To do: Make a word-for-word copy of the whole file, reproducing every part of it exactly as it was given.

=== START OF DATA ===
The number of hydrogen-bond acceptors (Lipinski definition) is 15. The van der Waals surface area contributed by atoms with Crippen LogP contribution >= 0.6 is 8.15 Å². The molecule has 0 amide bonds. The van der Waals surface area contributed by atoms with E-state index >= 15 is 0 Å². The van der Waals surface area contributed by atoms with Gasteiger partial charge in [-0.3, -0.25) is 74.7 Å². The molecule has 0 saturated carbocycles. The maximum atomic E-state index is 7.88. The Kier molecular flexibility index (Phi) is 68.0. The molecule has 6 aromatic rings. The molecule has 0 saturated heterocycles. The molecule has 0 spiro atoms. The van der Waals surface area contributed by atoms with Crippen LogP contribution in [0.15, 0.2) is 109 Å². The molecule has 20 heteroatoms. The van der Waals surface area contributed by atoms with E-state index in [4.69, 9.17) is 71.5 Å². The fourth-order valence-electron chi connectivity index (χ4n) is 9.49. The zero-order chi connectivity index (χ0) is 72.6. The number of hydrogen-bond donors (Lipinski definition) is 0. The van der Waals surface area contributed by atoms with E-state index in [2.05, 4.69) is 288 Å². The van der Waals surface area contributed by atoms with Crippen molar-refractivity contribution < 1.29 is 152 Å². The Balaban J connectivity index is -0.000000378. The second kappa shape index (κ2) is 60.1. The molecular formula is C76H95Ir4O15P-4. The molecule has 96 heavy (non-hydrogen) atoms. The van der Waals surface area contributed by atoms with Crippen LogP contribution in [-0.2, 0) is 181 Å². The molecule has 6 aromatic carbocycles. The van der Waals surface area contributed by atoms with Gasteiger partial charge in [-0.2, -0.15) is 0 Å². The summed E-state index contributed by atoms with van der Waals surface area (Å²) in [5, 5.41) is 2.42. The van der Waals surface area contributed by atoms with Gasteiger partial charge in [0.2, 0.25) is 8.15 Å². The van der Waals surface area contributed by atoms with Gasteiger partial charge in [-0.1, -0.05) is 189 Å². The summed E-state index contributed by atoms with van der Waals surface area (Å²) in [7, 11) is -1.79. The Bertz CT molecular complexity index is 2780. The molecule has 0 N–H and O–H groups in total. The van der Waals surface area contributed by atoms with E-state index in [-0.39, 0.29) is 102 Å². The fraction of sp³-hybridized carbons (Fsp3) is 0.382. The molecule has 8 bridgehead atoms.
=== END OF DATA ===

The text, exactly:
The number of hydrogen-bond acceptors (Lipinski definition) is 15. The van der Waals surface area contributed by atoms with Crippen LogP contribution >= 0.6 is 8.15 Å². The molecule has 0 amide bonds. The van der Waals surface area contributed by atoms with E-state index >= 15 is 0 Å². The van der Waals surface area contributed by atoms with Gasteiger partial charge in [-0.3, -0.25) is 74.7 Å². The molecule has 0 saturated carbocycles. The maximum atomic E-state index is 7.88. The Kier molecular flexibility index (Phi) is 68.0. The molecule has 6 aromatic rings. The molecule has 0 saturated heterocycles. The molecule has 0 spiro atoms. The van der Waals surface area contributed by atoms with Crippen LogP contribution in [0.15, 0.2) is 109 Å². The molecule has 20 heteroatoms. The van der Waals surface area contributed by atoms with E-state index in [4.69, 9.17) is 71.5 Å². The fourth-order valence-electron chi connectivity index (χ4n) is 9.49. The zero-order chi connectivity index (χ0) is 72.6. The number of hydrogen-bond donors (Lipinski definition) is 0. The van der Waals surface area contributed by atoms with E-state index in [2.05, 4.69) is 288 Å². The van der Waals surface area contributed by atoms with Crippen molar-refractivity contribution < 1.29 is 152 Å². The Balaban J connectivity index is -0.000000378. The second kappa shape index (κ2) is 60.1. The molecular formula is C76H95Ir4O15P-4. The molecule has 96 heavy (non-hydrogen) atoms. The van der Waals surface area contributed by atoms with Crippen LogP contribution in [-0.2, 0) is 181 Å². The molecule has 6 aromatic carbocycles. The van der Waals surface area contributed by atoms with Gasteiger partial charge in [-0.2, -0.15) is 0 Å². The summed E-state index contributed by atoms with van der Waals surface area (Å²) in [5, 5.41) is 2.42. The van der Waals surface area contributed by atoms with Gasteiger partial charge in [0.2, 0.25) is 8.15 Å². The van der Waals surface area contributed by atoms with Gasteiger partial charge in [-0.1, -0.05) is 189 Å². The summed E-state index contributed by atoms with van der Waals surface area (Å²) in [7, 11) is -1.79. The Bertz CT molecular complexity index is 2780. The molecule has 0 N–H and O–H groups in total. The van der Waals surface area contributed by atoms with E-state index in [-0.39, 0.29) is 102 Å². The fraction of sp³-hybridized carbons (Fsp3) is 0.382. The molecule has 8 bridgehead atoms.